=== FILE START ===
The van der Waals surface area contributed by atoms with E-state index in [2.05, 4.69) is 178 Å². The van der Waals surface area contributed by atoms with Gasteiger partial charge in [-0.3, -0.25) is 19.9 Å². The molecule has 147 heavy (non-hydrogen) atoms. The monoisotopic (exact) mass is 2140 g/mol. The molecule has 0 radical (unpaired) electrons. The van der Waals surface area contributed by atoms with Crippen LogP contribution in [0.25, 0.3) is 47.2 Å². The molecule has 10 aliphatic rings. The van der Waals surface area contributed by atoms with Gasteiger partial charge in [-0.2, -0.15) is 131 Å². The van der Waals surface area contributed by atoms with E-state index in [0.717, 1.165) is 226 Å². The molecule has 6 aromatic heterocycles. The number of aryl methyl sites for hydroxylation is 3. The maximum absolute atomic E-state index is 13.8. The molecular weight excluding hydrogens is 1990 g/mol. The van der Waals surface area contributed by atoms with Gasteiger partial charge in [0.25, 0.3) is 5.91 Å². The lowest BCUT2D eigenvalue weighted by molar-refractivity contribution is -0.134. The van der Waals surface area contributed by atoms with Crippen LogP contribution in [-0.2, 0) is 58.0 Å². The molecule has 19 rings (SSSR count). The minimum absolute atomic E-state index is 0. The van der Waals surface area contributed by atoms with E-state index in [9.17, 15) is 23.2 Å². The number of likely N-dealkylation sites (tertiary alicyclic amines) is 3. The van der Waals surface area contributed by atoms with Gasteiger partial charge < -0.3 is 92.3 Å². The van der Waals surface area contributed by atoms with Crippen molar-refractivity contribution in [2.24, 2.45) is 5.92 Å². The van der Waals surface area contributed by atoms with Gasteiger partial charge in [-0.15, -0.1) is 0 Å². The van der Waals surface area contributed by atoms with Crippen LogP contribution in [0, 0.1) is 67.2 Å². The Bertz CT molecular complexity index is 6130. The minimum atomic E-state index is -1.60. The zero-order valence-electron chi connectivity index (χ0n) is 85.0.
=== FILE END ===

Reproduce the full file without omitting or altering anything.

The van der Waals surface area contributed by atoms with E-state index in [2.05, 4.69) is 178 Å². The van der Waals surface area contributed by atoms with Gasteiger partial charge in [-0.3, -0.25) is 19.9 Å². The molecule has 147 heavy (non-hydrogen) atoms. The monoisotopic (exact) mass is 2140 g/mol. The molecule has 0 radical (unpaired) electrons. The van der Waals surface area contributed by atoms with Crippen LogP contribution in [0.25, 0.3) is 47.2 Å². The molecule has 10 aliphatic rings. The van der Waals surface area contributed by atoms with Gasteiger partial charge in [-0.2, -0.15) is 131 Å². The van der Waals surface area contributed by atoms with E-state index in [0.717, 1.165) is 226 Å². The molecule has 6 aromatic heterocycles. The number of aryl methyl sites for hydroxylation is 3. The maximum absolute atomic E-state index is 13.8. The molecular weight excluding hydrogens is 1990 g/mol. The van der Waals surface area contributed by atoms with Gasteiger partial charge in [0.25, 0.3) is 5.91 Å². The lowest BCUT2D eigenvalue weighted by molar-refractivity contribution is -0.134. The van der Waals surface area contributed by atoms with Crippen LogP contribution in [-0.2, 0) is 58.0 Å². The molecule has 19 rings (SSSR count). The minimum absolute atomic E-state index is 0. The van der Waals surface area contributed by atoms with E-state index in [9.17, 15) is 23.2 Å². The number of likely N-dealkylation sites (tertiary alicyclic amines) is 3. The van der Waals surface area contributed by atoms with Gasteiger partial charge < -0.3 is 92.3 Å². The van der Waals surface area contributed by atoms with Crippen molar-refractivity contribution in [2.24, 2.45) is 5.92 Å². The van der Waals surface area contributed by atoms with Gasteiger partial charge in [-0.15, -0.1) is 0 Å². The van der Waals surface area contributed by atoms with Crippen LogP contribution in [0, 0.1) is 67.2 Å². The Bertz CT molecular complexity index is 6130. The minimum atomic E-state index is -1.60. The zero-order valence-electron chi connectivity index (χ0n) is 85.0.